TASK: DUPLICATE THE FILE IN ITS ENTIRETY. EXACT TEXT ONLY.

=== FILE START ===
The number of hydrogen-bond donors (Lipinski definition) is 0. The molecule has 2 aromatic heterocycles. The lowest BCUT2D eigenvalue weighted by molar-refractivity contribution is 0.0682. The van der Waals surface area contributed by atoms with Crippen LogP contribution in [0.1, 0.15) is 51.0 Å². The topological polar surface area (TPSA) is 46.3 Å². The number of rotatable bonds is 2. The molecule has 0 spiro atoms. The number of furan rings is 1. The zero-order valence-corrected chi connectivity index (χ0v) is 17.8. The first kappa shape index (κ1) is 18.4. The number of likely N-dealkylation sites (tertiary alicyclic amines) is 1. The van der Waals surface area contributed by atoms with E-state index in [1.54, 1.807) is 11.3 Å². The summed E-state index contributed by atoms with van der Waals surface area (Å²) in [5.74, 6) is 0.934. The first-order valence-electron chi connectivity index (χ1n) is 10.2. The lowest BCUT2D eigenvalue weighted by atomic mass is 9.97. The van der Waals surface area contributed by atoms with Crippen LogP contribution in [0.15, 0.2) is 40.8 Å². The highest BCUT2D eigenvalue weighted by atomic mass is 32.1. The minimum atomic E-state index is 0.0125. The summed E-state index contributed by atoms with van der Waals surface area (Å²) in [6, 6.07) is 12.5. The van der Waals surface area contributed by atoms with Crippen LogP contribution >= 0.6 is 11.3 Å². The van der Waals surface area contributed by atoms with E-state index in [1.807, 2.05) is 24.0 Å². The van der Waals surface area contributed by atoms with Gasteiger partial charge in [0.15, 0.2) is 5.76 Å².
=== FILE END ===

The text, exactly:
The number of hydrogen-bond donors (Lipinski definition) is 0. The molecule has 2 aromatic heterocycles. The lowest BCUT2D eigenvalue weighted by molar-refractivity contribution is 0.0682. The van der Waals surface area contributed by atoms with Crippen LogP contribution in [0.1, 0.15) is 51.0 Å². The topological polar surface area (TPSA) is 46.3 Å². The number of rotatable bonds is 2. The molecule has 0 spiro atoms. The number of furan rings is 1. The zero-order valence-corrected chi connectivity index (χ0v) is 17.8. The first kappa shape index (κ1) is 18.4. The number of likely N-dealkylation sites (tertiary alicyclic amines) is 1. The van der Waals surface area contributed by atoms with E-state index in [1.54, 1.807) is 11.3 Å². The summed E-state index contributed by atoms with van der Waals surface area (Å²) in [5.74, 6) is 0.934. The first-order valence-electron chi connectivity index (χ1n) is 10.2. The lowest BCUT2D eigenvalue weighted by atomic mass is 9.97. The van der Waals surface area contributed by atoms with Crippen LogP contribution in [0.15, 0.2) is 40.8 Å². The highest BCUT2D eigenvalue weighted by atomic mass is 32.1. The minimum atomic E-state index is 0.0125. The summed E-state index contributed by atoms with van der Waals surface area (Å²) in [6, 6.07) is 12.5. The van der Waals surface area contributed by atoms with Crippen LogP contribution >= 0.6 is 11.3 Å². The van der Waals surface area contributed by atoms with E-state index in [1.807, 2.05) is 24.0 Å². The van der Waals surface area contributed by atoms with Gasteiger partial charge in [0.15, 0.2) is 5.76 Å².